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House Minority Leader Kevin McCarthy

Official White House Photo by Andrea Hanks

House Minority Leader Kevin McCarthy headlined a fundraiser last week for Lauren Boebert, a candidate in Colorado's Third Congressional District who has embraced QAnon conspiracy theories.

Just weeks before, McCarthy had said there was no room in the Republican Party for the widely debunked and dangerous movement.


Boebert, a gun-rights activist who made headlines in May for refusing to shut down her gun-themed restaurant in Rifle, Colorado, to comply with COVID-19 rules, upset incumbent Rep. Scott Tipton in the Republican primary on June 30.

In a June podcast interview, she embraced the QAnon conspiracy theory according to which a ring of powerful public officials — mostly Democrats — are running an international child-trafficking cabal and working to destroy Donald Trump.

"Everything I've heard of Q — I hope this is real, because it only means America is getting stronger and better, and people are returning to conservative values, and that's what I am for," Boebert said in June. "And so everything that I have heard of this movement is only motivating and encouraging and bringing people together stronger, and if this is real, then it could be really great for our country."

The FBI has labeled QAnon a domestic terrorism threat.

The invitation to the $250-a-person fundraising reception at an unspecified Aspen location noted that Rep. Ken Buck was a member of the host committee. McCarthy was identified as the event's "special guest." In fine print at the bottom, invitees were warned that by attending they would be agreeing to waive their right to sue the campaign if they contracted the coronavirus at the event.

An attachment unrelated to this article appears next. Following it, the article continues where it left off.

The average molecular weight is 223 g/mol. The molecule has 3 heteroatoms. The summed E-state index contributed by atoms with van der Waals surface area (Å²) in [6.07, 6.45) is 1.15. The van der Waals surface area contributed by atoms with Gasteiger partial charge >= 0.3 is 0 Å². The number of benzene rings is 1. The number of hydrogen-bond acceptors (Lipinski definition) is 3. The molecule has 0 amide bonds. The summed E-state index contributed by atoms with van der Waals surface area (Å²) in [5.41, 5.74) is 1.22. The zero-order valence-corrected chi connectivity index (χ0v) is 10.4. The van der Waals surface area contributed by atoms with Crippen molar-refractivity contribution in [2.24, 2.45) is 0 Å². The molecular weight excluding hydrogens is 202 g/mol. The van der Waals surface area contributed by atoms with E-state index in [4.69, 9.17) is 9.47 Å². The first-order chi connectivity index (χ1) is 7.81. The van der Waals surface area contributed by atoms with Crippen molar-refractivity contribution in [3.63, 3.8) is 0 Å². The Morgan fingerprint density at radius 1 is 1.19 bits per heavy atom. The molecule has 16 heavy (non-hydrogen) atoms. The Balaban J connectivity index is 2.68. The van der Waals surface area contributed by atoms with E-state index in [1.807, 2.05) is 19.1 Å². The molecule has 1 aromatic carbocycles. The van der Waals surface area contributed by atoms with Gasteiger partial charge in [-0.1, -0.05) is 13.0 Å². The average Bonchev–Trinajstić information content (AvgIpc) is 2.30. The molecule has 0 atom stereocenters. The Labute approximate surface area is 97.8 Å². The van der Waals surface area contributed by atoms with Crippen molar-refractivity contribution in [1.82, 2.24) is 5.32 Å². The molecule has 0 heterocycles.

Neither McCarthy's office nor Boebert's campaign immediately responded to inquiries for comments for this story.

McCarthy's participation seemed to contradict his previous statements.

In an interview with Fox News in July, he claimed Republicans are focused on "bringing this country back. Rebuilding it, restoring it, and renewing it, and that means and law and order and justice." Boebert, on the other hand, refused to comply with the cease-and-desist order issued when she continued to operate her restaurant at the height of the pandemic.

McCarthy told Fox News last month: "Let me be very clear: There is no place for QAnon in the Republican Party. I do not support it."

That has not stopped him from backing Boebert as well as Georgia congressional nominee Marjorie Taylor Greene, who has also previously embraced the QAnon conspiracy theory and said, "Q is a patriot."

Last month, McCarthy announced that the National Republican Congressional Committee was adding Boebert to its "Young Guns" list of priority candidates.

She faces Democratic nominee Diane Mitsch Bush in November. A poll conducted last month found the race virtually tied.

Published with permission of The American Independent Foundation.

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Jeff Danziger lives in New York City. He is represented by CWS Syndicate and the Washington Post Writers Group. He is the recipient of the Herblock Prize and the Thomas Nast (Landau) Prize. He served in the US Army in Vietnam and was awarded the Bronze Star and the Air Medal. He has published eleven books of cartoons, a novel and a memoir. Visit him at DanzigerCartoons.

Ralph Reed

CHARLOTTE, N.C. — In a Colorado church early this summer, one of that state’s Republican representatives, House member Lauren Boebert, spoke, as she always does, with definitive conviction: “The church is supposed to direct the government. The government is not supposed to direct the church. … I’m tired of this separation of church and state junk that’s not in the Constitution.”

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